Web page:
Because the Sanskrit sound of “S” converts to “H” in the Parsee language, the Muslims pronounced the Sindhu as “hindu,” even though at the time the people of the area did not use the name “hindu” themselves. Thereafter, even the Indians conformed to these standards as set by those in power and used the names Hindu and Hindustan.

                                                       
FOTO 4: The trimurty composed by Brahma, Vishnu and Shiva gods.

In order to take control of the world and its living beings there are 33 gods called the Tridasha ('Three times ten') and their different representations: every god and goddess borns many time to fight the evil in the world (Shiva only presents 12 different shapes). They consisted of the 12 Adityas (from the sanscryt: the Sun God), the 8 Vasus (representing aspects of nature and cosmic natural phenomenon), the 11 Rudras (they are very violent and aggressive, described as armed with golden weapons) and the 2 Ashvins (they symbolise the shining of sunrise and sunset).

WHERE DOES THE SWASTIC SYMBOL COME FROM?
I was sitting in the hall room of an hostel in Khar district in Mumbai only two days after landing in the country. While drinking my glass of water, my sight was caught by a symbol on the main door. It was a swastic. A red swastic with four dots between its arms.
 
 
FOTO 5: The hindu swastic.

My mind automatically linked this symbol to the nazi one, beside the fact that it was impossible to find a nazi symbol in India. It is a common mistake to associate the swastic to a negative event, the olocaust and the nazi period during the mid '40s. 

DO HINDU WORSHIP COWS?
Last but not least, it is believed that hindu worship cows.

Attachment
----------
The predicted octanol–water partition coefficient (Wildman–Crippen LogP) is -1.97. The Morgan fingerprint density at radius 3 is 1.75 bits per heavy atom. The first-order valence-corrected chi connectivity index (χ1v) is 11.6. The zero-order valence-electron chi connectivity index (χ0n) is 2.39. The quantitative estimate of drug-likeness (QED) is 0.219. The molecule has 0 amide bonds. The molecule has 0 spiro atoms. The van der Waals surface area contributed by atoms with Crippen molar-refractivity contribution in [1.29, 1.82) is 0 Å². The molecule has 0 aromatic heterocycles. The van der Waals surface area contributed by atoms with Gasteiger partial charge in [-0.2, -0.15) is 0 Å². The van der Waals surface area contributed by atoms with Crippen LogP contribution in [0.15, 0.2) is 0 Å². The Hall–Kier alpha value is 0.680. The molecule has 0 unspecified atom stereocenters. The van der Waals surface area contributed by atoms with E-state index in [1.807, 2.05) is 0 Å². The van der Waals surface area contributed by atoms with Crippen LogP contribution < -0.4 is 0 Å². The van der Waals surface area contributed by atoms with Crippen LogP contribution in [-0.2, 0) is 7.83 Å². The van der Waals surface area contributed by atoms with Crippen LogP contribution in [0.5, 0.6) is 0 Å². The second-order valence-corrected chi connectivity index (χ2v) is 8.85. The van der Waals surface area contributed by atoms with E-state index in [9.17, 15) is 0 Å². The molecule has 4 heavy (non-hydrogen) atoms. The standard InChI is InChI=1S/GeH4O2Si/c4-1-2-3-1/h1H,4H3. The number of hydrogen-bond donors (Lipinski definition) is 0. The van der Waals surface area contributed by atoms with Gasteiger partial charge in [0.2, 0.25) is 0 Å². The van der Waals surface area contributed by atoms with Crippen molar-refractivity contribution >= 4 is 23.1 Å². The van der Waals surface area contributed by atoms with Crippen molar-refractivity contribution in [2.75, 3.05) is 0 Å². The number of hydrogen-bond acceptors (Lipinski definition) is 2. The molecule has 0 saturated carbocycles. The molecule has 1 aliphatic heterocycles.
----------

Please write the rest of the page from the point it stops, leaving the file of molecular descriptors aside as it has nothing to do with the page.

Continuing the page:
FOTO 6: Hindu votive truck.

This is not true, hindu do not worship cows, even though they have a high esteem of them. The reason is pretty obvious: cows represent a great source of income and primary resources for the family. Milk, dairy products are sold or used to support family needs. Cow dung is crucial for agriculture. And for religous purpose during ceremonies.

One example? The vedic tradition named yajna, literally means "sacrifice, devotion, worship, offering", and refers to any ritual done in front of a sacred fire which involves symbolic offerings in the presence of sacred fire named “Agni”. A typical Hindu marriage involves a Yajna where milk products, fruits, flowers, cloth and money are offered, where Agni is taken to be the witness of the marriage. Various mutual promises between the bride and groom are made in front of the fire, and the marriage is completed by actual or symbolic walk around it.


The two rake the holy cow in the presence of Agni ... In the first four rounds, the bride leads and the groom follows, and in the final three, the groom leads and the bride follows. While walking around the fire, the bride places her right palm on the groom's right palm and the bride's brother pours some unhusked rice or barley into their hands and they offer it to the fire ...
Shivendra Kumar Sinha (2008)


Which part of the cow is deployed during this votive ritual? The cow dung as a fuel, which is mixed to the ghee butter in an inverted copper pyramid at dusk and dawn precisely.


 
                                                 FOTO 7: The yajna ceremony.

" A special acknowledgment to Shivgopal Yadav, PhD student, for his contribution".
 An article by the journalist and collaborator in Mumbai, Silvia Simonetta.

No hay comentarios:

Publicar un comentario